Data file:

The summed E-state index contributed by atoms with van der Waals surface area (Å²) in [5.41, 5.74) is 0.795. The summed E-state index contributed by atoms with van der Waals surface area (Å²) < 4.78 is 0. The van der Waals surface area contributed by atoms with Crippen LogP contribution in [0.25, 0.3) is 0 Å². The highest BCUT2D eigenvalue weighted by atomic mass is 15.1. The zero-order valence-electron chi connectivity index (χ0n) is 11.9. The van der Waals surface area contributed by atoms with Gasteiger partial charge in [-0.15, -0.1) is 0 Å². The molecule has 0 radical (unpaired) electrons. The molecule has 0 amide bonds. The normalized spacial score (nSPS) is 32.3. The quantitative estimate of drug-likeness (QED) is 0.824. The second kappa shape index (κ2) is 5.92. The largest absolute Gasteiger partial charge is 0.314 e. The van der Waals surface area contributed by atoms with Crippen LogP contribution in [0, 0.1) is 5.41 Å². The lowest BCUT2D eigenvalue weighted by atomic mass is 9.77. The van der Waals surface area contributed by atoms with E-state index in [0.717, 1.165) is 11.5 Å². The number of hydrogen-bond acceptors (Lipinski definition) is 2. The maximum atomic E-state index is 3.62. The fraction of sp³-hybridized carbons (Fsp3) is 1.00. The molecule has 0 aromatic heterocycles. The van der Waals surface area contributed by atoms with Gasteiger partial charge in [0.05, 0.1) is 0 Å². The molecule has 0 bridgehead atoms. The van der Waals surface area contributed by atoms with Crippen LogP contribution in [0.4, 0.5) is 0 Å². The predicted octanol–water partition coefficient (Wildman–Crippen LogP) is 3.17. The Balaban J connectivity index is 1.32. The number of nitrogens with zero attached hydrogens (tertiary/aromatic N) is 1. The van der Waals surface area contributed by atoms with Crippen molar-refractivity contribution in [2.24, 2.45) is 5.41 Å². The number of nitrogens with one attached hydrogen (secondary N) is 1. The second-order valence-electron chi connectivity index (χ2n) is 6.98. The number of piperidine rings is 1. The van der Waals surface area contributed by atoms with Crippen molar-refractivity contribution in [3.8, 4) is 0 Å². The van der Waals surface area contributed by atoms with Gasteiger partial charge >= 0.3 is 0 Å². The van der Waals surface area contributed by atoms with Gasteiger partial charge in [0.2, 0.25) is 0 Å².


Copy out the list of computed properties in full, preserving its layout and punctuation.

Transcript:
The summed E-state index contributed by atoms with van der Waals surface area (Å²) in [5.41, 5.74) is 0.795. The summed E-state index contributed by atoms with van der Waals surface area (Å²) < 4.78 is 0. The van der Waals surface area contributed by atoms with Crippen LogP contribution in [0.25, 0.3) is 0 Å². The highest BCUT2D eigenvalue weighted by atomic mass is 15.1. The zero-order valence-electron chi connectivity index (χ0n) is 11.9. The van der Waals surface area contributed by atoms with Gasteiger partial charge in [-0.15, -0.1) is 0 Å². The molecule has 0 radical (unpaired) electrons. The molecule has 0 amide bonds. The normalized spacial score (nSPS) is 32.3. The quantitative estimate of drug-likeness (QED) is 0.824. The second kappa shape index (κ2) is 5.92. The largest absolute Gasteiger partial charge is 0.314 e. The van der Waals surface area contributed by atoms with Crippen LogP contribution in [0, 0.1) is 5.41 Å². The lowest BCUT2D eigenvalue weighted by atomic mass is 9.77. The van der Waals surface area contributed by atoms with E-state index in [0.717, 1.165) is 11.5 Å². The number of hydrogen-bond acceptors (Lipinski definition) is 2. The maximum atomic E-state index is 3.62. The fraction of sp³-hybridized carbons (Fsp3) is 1.00. The molecule has 0 aromatic heterocycles. The van der Waals surface area contributed by atoms with Gasteiger partial charge in [0.05, 0.1) is 0 Å². The molecule has 0 bridgehead atoms. The van der Waals surface area contributed by atoms with Crippen LogP contribution in [0.4, 0.5) is 0 Å². The predicted octanol–water partition coefficient (Wildman–Crippen LogP) is 3.17. The Balaban J connectivity index is 1.32. The number of nitrogens with zero attached hydrogens (tertiary/aromatic N) is 1. The van der Waals surface area contributed by atoms with Crippen molar-refractivity contribution in [2.24, 2.45) is 5.41 Å². The number of nitrogens with one attached hydrogen (secondary N) is 1. The second-order valence-electron chi connectivity index (χ2n) is 6.98. The number of piperidine rings is 1. The van der Waals surface area contributed by atoms with Crippen molar-refractivity contribution in [3.8, 4) is 0 Å². The van der Waals surface area contributed by atoms with Gasteiger partial charge >= 0.3 is 0 Å². The van der Waals surface area contributed by atoms with Gasteiger partial charge in [0.2, 0.25) is 0 Å².